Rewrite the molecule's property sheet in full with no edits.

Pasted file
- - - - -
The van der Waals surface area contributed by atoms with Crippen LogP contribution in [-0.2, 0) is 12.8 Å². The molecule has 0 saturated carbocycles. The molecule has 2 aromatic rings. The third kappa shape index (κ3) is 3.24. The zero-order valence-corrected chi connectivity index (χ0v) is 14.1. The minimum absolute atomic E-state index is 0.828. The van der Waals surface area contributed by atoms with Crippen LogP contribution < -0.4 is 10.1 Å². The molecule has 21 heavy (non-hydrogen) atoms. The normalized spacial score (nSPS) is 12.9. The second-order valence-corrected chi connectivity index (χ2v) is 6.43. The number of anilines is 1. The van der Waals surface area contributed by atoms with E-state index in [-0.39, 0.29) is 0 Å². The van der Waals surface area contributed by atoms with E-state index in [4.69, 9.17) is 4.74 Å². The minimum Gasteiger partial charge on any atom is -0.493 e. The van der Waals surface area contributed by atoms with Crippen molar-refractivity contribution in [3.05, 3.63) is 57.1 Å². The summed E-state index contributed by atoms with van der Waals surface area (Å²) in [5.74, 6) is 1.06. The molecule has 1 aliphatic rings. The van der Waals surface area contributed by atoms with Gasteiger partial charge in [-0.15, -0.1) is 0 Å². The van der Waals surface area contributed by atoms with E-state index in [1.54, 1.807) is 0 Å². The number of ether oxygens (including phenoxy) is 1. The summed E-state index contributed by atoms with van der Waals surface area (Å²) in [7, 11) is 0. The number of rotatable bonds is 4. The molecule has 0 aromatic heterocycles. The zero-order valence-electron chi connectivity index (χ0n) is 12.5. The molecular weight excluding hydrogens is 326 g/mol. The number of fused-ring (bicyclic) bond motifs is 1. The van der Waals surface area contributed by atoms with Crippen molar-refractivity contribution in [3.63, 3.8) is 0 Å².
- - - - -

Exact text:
The van der Waals surface area contributed by atoms with Crippen LogP contribution in [-0.2, 0) is 12.8 Å². The molecule has 0 saturated carbocycles. The molecule has 2 aromatic rings. The third kappa shape index (κ3) is 3.24. The zero-order valence-corrected chi connectivity index (χ0v) is 14.1. The minimum absolute atomic E-state index is 0.828. The van der Waals surface area contributed by atoms with Crippen LogP contribution < -0.4 is 10.1 Å². The molecule has 21 heavy (non-hydrogen) atoms. The normalized spacial score (nSPS) is 12.9. The second-order valence-corrected chi connectivity index (χ2v) is 6.43. The number of anilines is 1. The van der Waals surface area contributed by atoms with E-state index in [-0.39, 0.29) is 0 Å². The van der Waals surface area contributed by atoms with E-state index in [4.69, 9.17) is 4.74 Å². The minimum Gasteiger partial charge on any atom is -0.493 e. The van der Waals surface area contributed by atoms with Crippen molar-refractivity contribution in [3.05, 3.63) is 57.1 Å². The summed E-state index contributed by atoms with van der Waals surface area (Å²) in [5.74, 6) is 1.06. The molecule has 1 aliphatic rings. The van der Waals surface area contributed by atoms with Gasteiger partial charge in [-0.15, -0.1) is 0 Å². The van der Waals surface area contributed by atoms with E-state index in [1.54, 1.807) is 0 Å². The number of ether oxygens (including phenoxy) is 1. The summed E-state index contributed by atoms with van der Waals surface area (Å²) in [7, 11) is 0. The number of rotatable bonds is 4. The molecule has 0 aromatic heterocycles. The zero-order valence-electron chi connectivity index (χ0n) is 12.5. The molecular weight excluding hydrogens is 326 g/mol. The number of fused-ring (bicyclic) bond motifs is 1. The van der Waals surface area contributed by atoms with Crippen molar-refractivity contribution in [3.63, 3.8) is 0 Å².